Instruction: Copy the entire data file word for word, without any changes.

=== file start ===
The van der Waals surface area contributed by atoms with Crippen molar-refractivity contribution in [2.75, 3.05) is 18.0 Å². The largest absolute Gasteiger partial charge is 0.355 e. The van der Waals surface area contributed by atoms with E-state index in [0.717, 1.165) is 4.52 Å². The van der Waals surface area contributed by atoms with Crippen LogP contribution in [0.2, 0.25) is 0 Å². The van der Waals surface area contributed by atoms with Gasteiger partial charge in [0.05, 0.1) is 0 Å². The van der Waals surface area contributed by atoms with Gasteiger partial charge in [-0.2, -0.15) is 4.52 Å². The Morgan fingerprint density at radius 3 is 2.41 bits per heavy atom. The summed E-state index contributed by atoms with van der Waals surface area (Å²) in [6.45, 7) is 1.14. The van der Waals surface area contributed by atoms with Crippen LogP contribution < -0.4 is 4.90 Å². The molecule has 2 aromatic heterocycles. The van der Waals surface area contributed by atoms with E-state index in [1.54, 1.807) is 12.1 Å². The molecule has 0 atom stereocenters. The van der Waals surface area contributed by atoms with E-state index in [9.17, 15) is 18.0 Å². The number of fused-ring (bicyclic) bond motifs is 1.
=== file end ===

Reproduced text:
The van der Waals surface area contributed by atoms with Crippen molar-refractivity contribution in [2.75, 3.05) is 18.0 Å². The largest absolute Gasteiger partial charge is 0.355 e. The van der Waals surface area contributed by atoms with E-state index in [0.717, 1.165) is 4.52 Å². The van der Waals surface area contributed by atoms with Crippen LogP contribution in [0.2, 0.25) is 0 Å². The van der Waals surface area contributed by atoms with Gasteiger partial charge in [0.05, 0.1) is 0 Å². The van der Waals surface area contributed by atoms with Gasteiger partial charge in [-0.2, -0.15) is 4.52 Å². The Morgan fingerprint density at radius 3 is 2.41 bits per heavy atom. The summed E-state index contributed by atoms with van der Waals surface area (Å²) in [6.45, 7) is 1.14. The van der Waals surface area contributed by atoms with Crippen LogP contribution < -0.4 is 4.90 Å². The molecule has 2 aromatic heterocycles. The van der Waals surface area contributed by atoms with E-state index in [1.54, 1.807) is 12.1 Å². The molecule has 0 atom stereocenters. The van der Waals surface area contributed by atoms with E-state index in [9.17, 15) is 18.0 Å². The number of fused-ring (bicyclic) bond motifs is 1.